The FIFA World Cup is in full swing and the USA has a win against Ghana, a tie against Portugal, and a huge game today against Germany. Soccer is suddenly everywhere! Of course, in most of the world it's always everywhere. In the US, it's popularity has been growing now that a couple of generations of American kids have grown up learning soccer in rec leagues, and later playing or cheering for high school, college and professional teams, the momentum is obvious.
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Most every sport requires conditioning, skills and commitment, but soccer brings a unique combination of elements to applaud and learn from. In the excitement around the World Cup and the US national men's soccer team, there are some leadership lessons that we should take note of.
Flexible game plan: When you watch these games there are a number of unexpected challenges that each team has to respond to. There are injuries, missed calls and weather conditions that coaches deal with.
How do you deal with unexpected challenges in the workplace? Miscommunications, employees that call in sick, or a sharp drop in revenue. Leaders must always be able to adapt and have the ability to be flexible and respond with a secondary plan.
Diverse capabilities: A key element of the game, of course, is that players (except for the goalie) are forbidden from using their hands or arms. It goes against intuition to impose what seems to be such a limiting restriction -- but players more than make up for the loss with dazzling moves involving their feet, legs, head and shoulders.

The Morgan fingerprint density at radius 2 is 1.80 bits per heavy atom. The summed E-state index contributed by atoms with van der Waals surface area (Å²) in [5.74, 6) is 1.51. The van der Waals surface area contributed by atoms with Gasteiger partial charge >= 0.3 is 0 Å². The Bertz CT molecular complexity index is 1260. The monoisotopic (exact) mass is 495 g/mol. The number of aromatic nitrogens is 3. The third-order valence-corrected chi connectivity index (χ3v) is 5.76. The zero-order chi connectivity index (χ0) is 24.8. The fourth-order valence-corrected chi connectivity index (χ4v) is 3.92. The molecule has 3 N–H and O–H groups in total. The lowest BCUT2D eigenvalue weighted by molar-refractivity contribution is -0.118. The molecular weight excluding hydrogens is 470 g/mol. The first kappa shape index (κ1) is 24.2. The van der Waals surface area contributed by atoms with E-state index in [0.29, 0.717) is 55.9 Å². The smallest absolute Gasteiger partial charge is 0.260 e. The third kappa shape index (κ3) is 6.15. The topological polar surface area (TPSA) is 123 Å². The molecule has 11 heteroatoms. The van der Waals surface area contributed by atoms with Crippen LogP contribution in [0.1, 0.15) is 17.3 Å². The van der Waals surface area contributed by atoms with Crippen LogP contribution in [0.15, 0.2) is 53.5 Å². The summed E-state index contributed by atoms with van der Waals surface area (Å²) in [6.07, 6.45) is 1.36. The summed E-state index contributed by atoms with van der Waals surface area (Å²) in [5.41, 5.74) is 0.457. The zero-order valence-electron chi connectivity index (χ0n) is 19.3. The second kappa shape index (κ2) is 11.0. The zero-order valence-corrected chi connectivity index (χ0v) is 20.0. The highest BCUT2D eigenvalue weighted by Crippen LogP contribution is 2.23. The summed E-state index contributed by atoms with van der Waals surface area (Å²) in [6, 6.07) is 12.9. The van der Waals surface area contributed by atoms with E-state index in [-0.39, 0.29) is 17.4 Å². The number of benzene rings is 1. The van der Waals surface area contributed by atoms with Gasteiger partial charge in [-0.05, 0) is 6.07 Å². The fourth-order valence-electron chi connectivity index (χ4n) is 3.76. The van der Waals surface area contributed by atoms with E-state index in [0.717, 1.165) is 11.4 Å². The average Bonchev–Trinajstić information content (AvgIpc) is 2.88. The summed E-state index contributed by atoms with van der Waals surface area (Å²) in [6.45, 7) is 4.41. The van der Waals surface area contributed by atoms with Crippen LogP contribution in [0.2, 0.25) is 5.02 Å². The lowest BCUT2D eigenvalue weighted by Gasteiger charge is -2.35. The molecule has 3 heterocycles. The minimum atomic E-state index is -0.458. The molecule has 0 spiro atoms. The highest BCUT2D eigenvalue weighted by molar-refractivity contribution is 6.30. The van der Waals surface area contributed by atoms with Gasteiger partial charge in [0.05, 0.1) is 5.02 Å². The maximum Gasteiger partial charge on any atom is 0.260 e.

Do you rely on your key strength to the detriment of other things? How effective would you be if that strength were suddenly neutralized? Do you need to diversify your base of skills and expertise?
A big-picture orientation: Soccer moves fast with two 45 minute halves and a short 15 halftime between them. There are no opportunities for team members to communicate in time-outs or huddles during play. It's critical that players stay sharply aware of the flow of the game so they can anticipate where they need to be and what they need to do.
Fortunately, in business we usually have the luxury of time and channels for communication to happen. But the need to stay consistently informed is the same. Do you have effective systems in place -- personally and organizationally -- to stay on top of everything that's going on around you?
Endurance. Soccer players are exceptionally well conditioned. They play hard for 90 minutes, often in hot and humid conditions. Depending on the position, a player may run up to nine miles during the course of a game.
Beyond natural talent, there's no secret to developing these skills--on the soccer field or in business. It requires: discipline, consistent practice, determination to improve, and a commitment to the team and its goals.
With those elements in place, you'll be ready to compete and win.
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